Brighter days are helping to lift some of the nation’s spirits these days, yet there is still some distance to travel before we are unshackled from all forms of lockdown. The need to be distracted and entertained remains a priority.

To this end I have put together a couple of events that might help you to get through these challenging times. One is available for some time to come online at IFI@Home, the other is due for broadcast on Sunday, 4 April.

First up for mention is Town Of Strangers, an 80-minute documentary which was originally intended as a work of fiction. Thankfully the director, Treasa O’Brien, changed direction and instead came up with an engaging piece from Gort, now very much a multi-cultural oasis. Indeed, the Galway town has a greater percentage of its residents born outside Ireland than any other place in Ireland.

According to the film’s makers, the piece is “at times humorous, at times heartbreaking, and is a testament to human strength and vulnerability. The themes of isolation and the need for connection and community are more relevant than ever in the times we are living through at the moment.” Viewers are presented with an opportunity to see the world in one town.

When Treasa O’Brien arrived in Gort, she announced by loudspeaker that open auditions would be held in the town hall for a new film. She invited the locals to: “Come and tell me your stories, your dreams, your lies, your memories, any gossip. All genders, nationalities and languages welcome. No acting experience necessary.” From that this beautiful child was born.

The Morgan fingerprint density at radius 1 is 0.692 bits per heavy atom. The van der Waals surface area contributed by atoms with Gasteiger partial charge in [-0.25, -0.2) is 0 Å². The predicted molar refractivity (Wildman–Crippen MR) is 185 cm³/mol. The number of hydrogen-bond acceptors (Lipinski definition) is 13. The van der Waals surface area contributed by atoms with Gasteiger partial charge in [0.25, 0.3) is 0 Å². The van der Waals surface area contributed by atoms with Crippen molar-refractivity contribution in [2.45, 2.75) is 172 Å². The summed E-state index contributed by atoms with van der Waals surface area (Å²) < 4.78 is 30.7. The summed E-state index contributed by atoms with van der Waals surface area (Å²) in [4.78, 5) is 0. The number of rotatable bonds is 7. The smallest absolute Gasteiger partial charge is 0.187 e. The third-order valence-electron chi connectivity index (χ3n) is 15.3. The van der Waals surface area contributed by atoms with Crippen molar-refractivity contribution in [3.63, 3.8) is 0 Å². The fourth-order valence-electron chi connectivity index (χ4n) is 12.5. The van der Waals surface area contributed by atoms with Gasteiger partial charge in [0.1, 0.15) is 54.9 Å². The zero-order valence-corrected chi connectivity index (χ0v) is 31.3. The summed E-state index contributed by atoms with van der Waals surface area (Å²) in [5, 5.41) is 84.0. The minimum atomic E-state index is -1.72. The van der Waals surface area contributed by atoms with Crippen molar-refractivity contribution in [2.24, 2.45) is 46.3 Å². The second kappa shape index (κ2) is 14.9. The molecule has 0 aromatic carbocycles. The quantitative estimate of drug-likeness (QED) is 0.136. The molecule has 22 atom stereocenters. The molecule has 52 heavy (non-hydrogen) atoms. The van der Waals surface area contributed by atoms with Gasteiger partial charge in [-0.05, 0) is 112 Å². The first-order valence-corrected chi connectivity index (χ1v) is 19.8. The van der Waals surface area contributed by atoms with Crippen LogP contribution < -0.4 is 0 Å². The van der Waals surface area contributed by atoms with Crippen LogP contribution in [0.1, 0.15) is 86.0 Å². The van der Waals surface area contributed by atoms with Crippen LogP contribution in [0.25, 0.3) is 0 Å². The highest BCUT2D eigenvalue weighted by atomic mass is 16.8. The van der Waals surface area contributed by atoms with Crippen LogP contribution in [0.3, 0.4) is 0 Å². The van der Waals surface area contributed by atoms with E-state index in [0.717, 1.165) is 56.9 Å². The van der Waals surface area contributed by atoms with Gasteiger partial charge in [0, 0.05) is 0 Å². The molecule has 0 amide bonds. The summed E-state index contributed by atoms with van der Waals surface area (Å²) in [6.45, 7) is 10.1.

Romeo and Juliet

What a trajectory the career of Kerry-born Jessie Buckley has been. From the stage of her local Killarney Musical Society, to being turned down to study drama in London. But while in that same city for the weekend, she auditioned for a reality television show, hosted by Andrew Lloyd Webber, for a production of Oliver. She finished runner-up, and thus began a successful stage career.

Branching out, she started to make a name for herself with television roles in War & Peace and Taboo, and very quickly attracted the attention of filmmakers. A real breakthrough came in the shape of the 2018 film Wild Rose. Not only was Buckley a member of this star-studded cast, which included Julie Walters, but she wrote many of the songs. Buckley followed this with a supporting role to Renée Zellweger in the 2019 movie Judy.

She was born to the arts, the daughter of a storytelling and poetry-writing father, Tim, and her mother, Marina Cassidy, is a professional musician and music therapist, specialising as a harpist. You could say that Jessie Buckley was bred to be a performer.

Romeo and Juliet premieres at 9pm on 4 April on Sky Arts.

Last September, the Charlie Kaufman movie I’m Thinking Of Ending Things was released on Netflix, with Buckley as the female lead. Adapted from a novel of the same name, the film has been lauded, and Buckley’s role has been universally acclaimed.

Now we get another chance to see the Irish actress when Romeo and Juliet premieres at 9pm on 4 April on Sky Arts. This is a case of theatre and film merging to create a magical production of this well-loved tale. The lovers risk everything to be together. In defiance of their feuding families, they chase a future of joy and passion as violence erupts around them.

In a British National Theatre presentation, desire, dreams and destiny collide to make Shakespeare’s romantic tragedy sing in an entirely new way. Buckley co-stars with Josh O’Connor who played Prince Charles in The Crown.

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